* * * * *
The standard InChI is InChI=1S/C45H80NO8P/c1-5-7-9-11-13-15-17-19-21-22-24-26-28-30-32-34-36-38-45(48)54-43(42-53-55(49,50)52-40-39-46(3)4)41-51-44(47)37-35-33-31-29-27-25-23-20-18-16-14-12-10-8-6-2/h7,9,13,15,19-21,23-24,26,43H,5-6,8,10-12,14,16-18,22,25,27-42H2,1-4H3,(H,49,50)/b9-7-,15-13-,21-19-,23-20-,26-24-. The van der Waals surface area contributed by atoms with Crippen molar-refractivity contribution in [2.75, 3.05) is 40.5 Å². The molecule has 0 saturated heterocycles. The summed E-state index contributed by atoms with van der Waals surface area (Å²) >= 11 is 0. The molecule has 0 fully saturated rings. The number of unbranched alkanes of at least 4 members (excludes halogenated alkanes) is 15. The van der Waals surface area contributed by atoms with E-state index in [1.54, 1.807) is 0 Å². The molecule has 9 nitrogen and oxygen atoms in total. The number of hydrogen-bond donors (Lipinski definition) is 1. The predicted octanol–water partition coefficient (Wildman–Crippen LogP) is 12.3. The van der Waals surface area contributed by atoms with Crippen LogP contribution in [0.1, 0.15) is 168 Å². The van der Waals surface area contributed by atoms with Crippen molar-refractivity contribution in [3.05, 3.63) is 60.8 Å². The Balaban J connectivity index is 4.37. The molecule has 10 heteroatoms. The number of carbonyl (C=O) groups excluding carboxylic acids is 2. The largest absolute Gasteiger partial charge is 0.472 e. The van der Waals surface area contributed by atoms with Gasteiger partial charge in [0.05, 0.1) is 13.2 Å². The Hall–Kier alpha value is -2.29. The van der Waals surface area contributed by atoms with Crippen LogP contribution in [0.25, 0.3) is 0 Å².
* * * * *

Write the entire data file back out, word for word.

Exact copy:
The standard InChI is InChI=1S/C45H80NO8P/c1-5-7-9-11-13-15-17-19-21-22-24-26-28-30-32-34-36-38-45(48)54-43(42-53-55(49,50)52-40-39-46(3)4)41-51-44(47)37-35-33-31-29-27-25-23-20-18-16-14-12-10-8-6-2/h7,9,13,15,19-21,23-24,26,43H,5-6,8,10-12,14,16-18,22,25,27-42H2,1-4H3,(H,49,50)/b9-7-,15-13-,21-19-,23-20-,26-24-. The van der Waals surface area contributed by atoms with Crippen molar-refractivity contribution in [2.75, 3.05) is 40.5 Å². The molecule has 0 saturated heterocycles. The summed E-state index contributed by atoms with van der Waals surface area (Å²) >= 11 is 0. The molecule has 0 fully saturated rings. The number of unbranched alkanes of at least 4 members (excludes halogenated alkanes) is 15. The van der Waals surface area contributed by atoms with E-state index in [1.54, 1.807) is 0 Å². The molecule has 9 nitrogen and oxygen atoms in total. The number of hydrogen-bond donors (Lipinski definition) is 1. The predicted octanol–water partition coefficient (Wildman–Crippen LogP) is 12.3. The van der Waals surface area contributed by atoms with Crippen LogP contribution in [0.1, 0.15) is 168 Å². The van der Waals surface area contributed by atoms with Crippen molar-refractivity contribution in [3.05, 3.63) is 60.8 Å². The Balaban J connectivity index is 4.37. The molecule has 10 heteroatoms. The number of carbonyl (C=O) groups excluding carboxylic acids is 2. The largest absolute Gasteiger partial charge is 0.472 e. The van der Waals surface area contributed by atoms with Gasteiger partial charge in [0.05, 0.1) is 13.2 Å². The Hall–Kier alpha value is -2.29. The van der Waals surface area contributed by atoms with Crippen LogP contribution in [0.25, 0.3) is 0 Å².